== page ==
Kraftwerk makes pop music about pop music. They incorporate “everyday” sounds—trains, bicycles, cars—as a form of self-reflectiveness, like how Gerhard Richter “exhibited” the brushstroke. But Kraftwerk’s art is also intimately connected to a certain “generosity”, if you can call it that. What they do is entertaining, humorous, danceable and thought provoking. That’s an incredibly rare combination. Kraftwerk refuse to accept the notion that doing something serious or profound has to be obscure or difficult to consume. That combination of entertainment and artistic clarity is nothing short of remarkable. At the MoMA performances, the visuals for “Morning Walk” were an excellent example of that. On the one hand it evoked classic German romanticism—small moonlit hamlets—but on the other the very specific historical provincial, bourgeois narrow-mindedness of the Federal Republic of Germany, which I personally can’t get enough of. Maybe it’s because it’s such a strong reflection of something I grew up with.


Kraftwerk’s performance at the Lenbachhaus in 2011 was the first time the band played an entire concert in 3-D, but I should men- tion that we were also very, very proud to have had the 3-D video and sound installation without the band as well. For us, that aspect of the exhibition was a logical consequence of the disappearance of the performers, with music existing and being played on its own by machines. When we were thinking about how to exhibit Kraftwerk, it was obvious that we did not have to have something “behind glass”, so to speak. We didn’t want to be a local museum that covered the local and generic history and devel- opment of the band. We wanted a contemporary exhibition that had little or nothing to do with relics of Kraftwerk’s past—their old synths or vocoders or whatever. That would have really been the wrong approach to something so timeless.~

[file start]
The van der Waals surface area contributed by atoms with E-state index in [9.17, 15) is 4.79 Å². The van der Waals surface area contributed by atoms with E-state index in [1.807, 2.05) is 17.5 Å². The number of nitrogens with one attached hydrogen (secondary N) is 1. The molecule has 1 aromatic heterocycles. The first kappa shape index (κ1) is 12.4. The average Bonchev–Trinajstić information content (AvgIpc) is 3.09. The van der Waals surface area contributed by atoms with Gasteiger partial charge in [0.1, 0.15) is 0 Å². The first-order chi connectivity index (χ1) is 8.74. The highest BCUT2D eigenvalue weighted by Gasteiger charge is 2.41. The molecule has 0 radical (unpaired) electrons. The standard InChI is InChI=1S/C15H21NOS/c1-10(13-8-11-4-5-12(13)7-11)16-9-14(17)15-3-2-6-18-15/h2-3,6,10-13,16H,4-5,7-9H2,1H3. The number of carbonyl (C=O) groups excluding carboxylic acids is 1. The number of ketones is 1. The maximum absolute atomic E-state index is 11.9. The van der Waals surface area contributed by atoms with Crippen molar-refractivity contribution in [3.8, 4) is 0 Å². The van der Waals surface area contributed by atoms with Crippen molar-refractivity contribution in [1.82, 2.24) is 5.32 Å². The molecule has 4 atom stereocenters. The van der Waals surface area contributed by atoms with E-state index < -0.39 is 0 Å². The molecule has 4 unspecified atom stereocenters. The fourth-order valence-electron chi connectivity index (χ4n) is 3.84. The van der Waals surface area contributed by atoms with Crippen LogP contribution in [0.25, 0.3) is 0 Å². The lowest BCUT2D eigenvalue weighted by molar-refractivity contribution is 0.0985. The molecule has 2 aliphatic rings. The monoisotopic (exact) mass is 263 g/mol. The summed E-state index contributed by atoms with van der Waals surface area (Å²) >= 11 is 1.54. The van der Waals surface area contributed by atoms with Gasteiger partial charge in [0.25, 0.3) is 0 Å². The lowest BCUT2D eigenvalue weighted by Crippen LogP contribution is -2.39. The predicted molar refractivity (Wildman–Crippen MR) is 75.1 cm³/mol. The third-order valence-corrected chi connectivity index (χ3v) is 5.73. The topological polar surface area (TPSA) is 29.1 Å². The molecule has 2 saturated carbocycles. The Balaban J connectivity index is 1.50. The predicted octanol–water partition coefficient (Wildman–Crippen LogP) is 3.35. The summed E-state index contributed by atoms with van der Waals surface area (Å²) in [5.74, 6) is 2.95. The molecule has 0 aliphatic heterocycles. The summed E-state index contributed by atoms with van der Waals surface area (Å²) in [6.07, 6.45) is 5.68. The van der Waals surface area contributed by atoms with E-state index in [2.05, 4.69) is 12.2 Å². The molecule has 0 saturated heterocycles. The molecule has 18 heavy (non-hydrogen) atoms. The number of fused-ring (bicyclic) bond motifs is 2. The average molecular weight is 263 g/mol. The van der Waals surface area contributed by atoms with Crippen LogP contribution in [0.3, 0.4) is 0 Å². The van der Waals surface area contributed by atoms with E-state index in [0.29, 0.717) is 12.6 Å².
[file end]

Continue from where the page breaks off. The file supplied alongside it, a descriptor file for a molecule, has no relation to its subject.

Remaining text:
Earlier this year we where reporting from the Kraftwerk Retrospective 1 2 3 4 5 6 7 8 at New York’s MoMa, where we collected a lot of interesting takes on the legendary techno innovators from the likes of Juan Atkins, Afrika Bambaataa, Klaus Biesenbach and more — read them here. ~

This text appeared first in Electronic Beats Magazine N° 30 (2012). Read the full issue on


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Glenn O’Brien on Kraftwerk

When I started out writing about music in the seventies, I used to get all the new releases from the major record companies. If it looked interesting, I played it and needless to say, Kraftwerk albums always looked interesting—just ask Afrika Bambaataa why he first picked up Trans-Europe Express. The first album I heard was Autobahn, and after that I was completely aware of them.